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Statement on the International Women's Day

Delivered to the Permanent Council, Vienna, 12 March 2020.

We observe the International Women’s Day to recognise the struggle that women have endured to realise their human rights. Today, equality is part of the general political discourse. This has not come about by itself. It has come about because of efforts made by women, and their supporters, over many years. Results have been hard won, often reached against strong, persistent, and misconceived conservative  opposition.

We often discuss gender equality, not least within the OSCE. As a participating State, Norway tries to do its best. We raise gender equality continuously, with states as well as with the executive structures. We hold all of us to our commitments. We try to be a good example and expect to be told when we are not. Nonetheless, our efforts have not been enough. A discussion, or several discussions, in the Permanent Council makes little difference. We must move beyond words and posturing. Why is it so hard to move to action? Why is it so hard to move beyond mere activities to real action with impact?

Why, as reported by the OIO, do many supervisors and other staff alike hold the misconception that contributing to gender equality can be left to the ‘gender people’ most of them women, rather than understanding it as every staff member’s responsibility?

Last year, we lamented that over the preceding 10 years, the OSCE had made literally no progress towards gender parity within senior management, and that almost 60 percent of OSCE projects have limited or no gender mainstreaming. This despite our binding 2004 commitments to integrate a gender perspective in all projects. Were more projects gender mainstreamed last year? While the recent designation of a number of female directors in the secretariat should bring us closer to parity, we must remember that the secretariat is only a small part of the entire OSCE.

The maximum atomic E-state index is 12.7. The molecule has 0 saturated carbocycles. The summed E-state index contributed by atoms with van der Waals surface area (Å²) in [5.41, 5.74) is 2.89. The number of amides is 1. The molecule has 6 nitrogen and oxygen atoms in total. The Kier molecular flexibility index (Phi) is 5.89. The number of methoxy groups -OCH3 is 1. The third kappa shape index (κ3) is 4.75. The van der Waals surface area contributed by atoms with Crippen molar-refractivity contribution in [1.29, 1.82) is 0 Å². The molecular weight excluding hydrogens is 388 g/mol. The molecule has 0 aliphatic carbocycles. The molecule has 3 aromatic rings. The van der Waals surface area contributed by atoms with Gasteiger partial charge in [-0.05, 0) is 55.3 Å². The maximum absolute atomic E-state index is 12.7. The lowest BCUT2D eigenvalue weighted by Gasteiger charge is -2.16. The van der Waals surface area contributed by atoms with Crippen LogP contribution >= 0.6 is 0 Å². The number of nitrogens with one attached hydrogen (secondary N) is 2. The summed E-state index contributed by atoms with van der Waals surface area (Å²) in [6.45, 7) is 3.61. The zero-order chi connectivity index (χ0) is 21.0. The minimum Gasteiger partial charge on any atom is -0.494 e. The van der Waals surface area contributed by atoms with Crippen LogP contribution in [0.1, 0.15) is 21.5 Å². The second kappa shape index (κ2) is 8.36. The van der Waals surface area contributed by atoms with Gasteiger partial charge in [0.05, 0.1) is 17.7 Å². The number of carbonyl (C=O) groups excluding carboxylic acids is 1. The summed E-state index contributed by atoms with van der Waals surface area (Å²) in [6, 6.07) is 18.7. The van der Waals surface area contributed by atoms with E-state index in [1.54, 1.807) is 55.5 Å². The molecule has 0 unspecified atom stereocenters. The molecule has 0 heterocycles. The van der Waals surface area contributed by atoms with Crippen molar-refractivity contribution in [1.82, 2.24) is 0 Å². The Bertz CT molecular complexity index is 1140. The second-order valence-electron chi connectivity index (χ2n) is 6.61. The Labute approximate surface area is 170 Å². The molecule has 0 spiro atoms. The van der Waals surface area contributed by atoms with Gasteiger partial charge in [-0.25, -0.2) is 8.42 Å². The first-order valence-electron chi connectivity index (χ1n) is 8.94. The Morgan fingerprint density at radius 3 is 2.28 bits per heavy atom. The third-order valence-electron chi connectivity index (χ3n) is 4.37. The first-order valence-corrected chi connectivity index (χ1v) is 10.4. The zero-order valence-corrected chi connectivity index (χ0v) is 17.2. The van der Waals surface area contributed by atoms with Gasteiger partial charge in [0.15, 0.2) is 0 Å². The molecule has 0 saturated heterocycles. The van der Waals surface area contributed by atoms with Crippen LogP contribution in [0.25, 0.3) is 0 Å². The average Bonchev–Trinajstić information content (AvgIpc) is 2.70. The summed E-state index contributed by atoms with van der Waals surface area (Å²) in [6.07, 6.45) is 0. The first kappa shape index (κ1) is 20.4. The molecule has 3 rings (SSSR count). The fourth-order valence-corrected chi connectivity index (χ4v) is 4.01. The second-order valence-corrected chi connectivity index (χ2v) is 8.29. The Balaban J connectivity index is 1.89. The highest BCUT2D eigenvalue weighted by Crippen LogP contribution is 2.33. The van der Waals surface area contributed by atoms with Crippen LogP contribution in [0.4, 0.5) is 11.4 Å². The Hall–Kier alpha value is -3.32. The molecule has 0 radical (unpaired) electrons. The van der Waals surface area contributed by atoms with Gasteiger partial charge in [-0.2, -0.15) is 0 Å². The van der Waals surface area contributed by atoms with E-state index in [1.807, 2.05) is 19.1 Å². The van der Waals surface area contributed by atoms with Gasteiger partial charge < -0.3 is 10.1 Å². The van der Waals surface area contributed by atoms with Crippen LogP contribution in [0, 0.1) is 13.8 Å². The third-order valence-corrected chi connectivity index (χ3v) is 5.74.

More importantly, even if the numbers were better: parity is not sufficient for equality. Equality requires a conducive working environment, both physically and psychologically. It requires that we adapt our values and our mind-sets, and develop inclusive processes and incentives that benefit women as much as they do men.

Our current level of effort has not been good enough. Gender equality and women’s rights remain a crosscutting priority for Norway. As we have said before, not a single Euro of Norwegian funding will be made available to projects without an appropriate gender perspective.

The OSCE has a long way to go to reach gender equality. We will be here every step of the way to ensure that we are moving in the right direction and keeping up the pace. To this end, we will use every tool that we have. We will continue to engage on gender issues in the Permanent Council. We will continue to hold every executive structure to account on the integration of a gender perspective in their operational activities. We will bring attention to their gender reporting or lack thereof.

There is good work on gender equality being done within the OSCE. Over the last year, the OSCE has, among other things, concluded a significant survey on the well-being and safety of women. It has launched toolkits on how to understand gender in the prevention of VERLT, and on inclusion of women and effective peace processes. Several executive structures are improving their reporting on gender mainstreaming. This work deepens our knowledge of the issues, and supplies ideas on how to respond. This knowledge is for states to use to make progress, through the OSCE or elsewhere.

We expect that progress be made; not only because gender equality is right or because it is an agreed commitment. We expect progress to be made because gender equality contributes to reaching all our objectives. It enables more effective societies and organisations. It increases the share of the population that can fulfil themselves, and those around them, through work and through participation. Only through gender equality can we realise our full potential as states and as the OSCE. This is no zero-sum game. It will benefit both women and men, girls and boys. There is no rational reason not to do what we can for the benefit of all through equality for all.

The statenment in PDF